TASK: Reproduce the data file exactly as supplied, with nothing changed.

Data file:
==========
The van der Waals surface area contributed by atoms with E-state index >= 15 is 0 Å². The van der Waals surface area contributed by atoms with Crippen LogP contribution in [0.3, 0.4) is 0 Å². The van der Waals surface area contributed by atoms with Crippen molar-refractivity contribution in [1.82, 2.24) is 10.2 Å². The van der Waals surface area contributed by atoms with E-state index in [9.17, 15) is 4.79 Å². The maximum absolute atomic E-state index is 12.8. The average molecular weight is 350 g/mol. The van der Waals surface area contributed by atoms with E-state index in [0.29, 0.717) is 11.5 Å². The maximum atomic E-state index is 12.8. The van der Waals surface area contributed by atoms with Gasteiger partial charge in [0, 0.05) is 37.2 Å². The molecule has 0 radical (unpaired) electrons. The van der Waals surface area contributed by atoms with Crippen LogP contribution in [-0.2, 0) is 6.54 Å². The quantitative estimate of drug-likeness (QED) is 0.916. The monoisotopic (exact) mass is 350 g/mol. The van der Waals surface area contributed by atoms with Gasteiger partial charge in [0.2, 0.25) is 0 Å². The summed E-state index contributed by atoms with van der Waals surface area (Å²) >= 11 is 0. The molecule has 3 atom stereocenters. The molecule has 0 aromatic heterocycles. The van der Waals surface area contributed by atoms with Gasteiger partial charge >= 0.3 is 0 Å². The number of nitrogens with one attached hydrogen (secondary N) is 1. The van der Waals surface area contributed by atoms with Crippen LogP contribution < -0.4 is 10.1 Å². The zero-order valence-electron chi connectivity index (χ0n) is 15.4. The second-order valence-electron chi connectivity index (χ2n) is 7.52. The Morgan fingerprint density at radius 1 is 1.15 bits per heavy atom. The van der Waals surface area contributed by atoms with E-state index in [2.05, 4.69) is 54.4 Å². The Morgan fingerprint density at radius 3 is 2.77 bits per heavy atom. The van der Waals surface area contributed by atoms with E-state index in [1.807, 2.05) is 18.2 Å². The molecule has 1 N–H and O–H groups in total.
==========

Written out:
The van der Waals surface area contributed by atoms with E-state index >= 15 is 0 Å². The van der Waals surface area contributed by atoms with Crippen LogP contribution in [0.3, 0.4) is 0 Å². The van der Waals surface area contributed by atoms with Crippen molar-refractivity contribution in [1.82, 2.24) is 10.2 Å². The van der Waals surface area contributed by atoms with E-state index in [9.17, 15) is 4.79 Å². The maximum absolute atomic E-state index is 12.8. The average molecular weight is 350 g/mol. The van der Waals surface area contributed by atoms with E-state index in [0.29, 0.717) is 11.5 Å². The maximum atomic E-state index is 12.8. The van der Waals surface area contributed by atoms with Gasteiger partial charge in [0, 0.05) is 37.2 Å². The molecule has 0 radical (unpaired) electrons. The van der Waals surface area contributed by atoms with Crippen LogP contribution in [-0.2, 0) is 6.54 Å². The quantitative estimate of drug-likeness (QED) is 0.916. The monoisotopic (exact) mass is 350 g/mol. The van der Waals surface area contributed by atoms with Gasteiger partial charge in [0.2, 0.25) is 0 Å². The summed E-state index contributed by atoms with van der Waals surface area (Å²) >= 11 is 0. The molecule has 3 atom stereocenters. The molecule has 0 aromatic heterocycles. The van der Waals surface area contributed by atoms with Gasteiger partial charge >= 0.3 is 0 Å². The number of nitrogens with one attached hydrogen (secondary N) is 1. The van der Waals surface area contributed by atoms with Crippen LogP contribution < -0.4 is 10.1 Å². The zero-order valence-electron chi connectivity index (χ0n) is 15.4. The second-order valence-electron chi connectivity index (χ2n) is 7.52. The Morgan fingerprint density at radius 1 is 1.15 bits per heavy atom. The van der Waals surface area contributed by atoms with E-state index in [2.05, 4.69) is 54.4 Å². The Morgan fingerprint density at radius 3 is 2.77 bits per heavy atom. The van der Waals surface area contributed by atoms with E-state index in [1.807, 2.05) is 18.2 Å². The molecule has 1 N–H and O–H groups in total.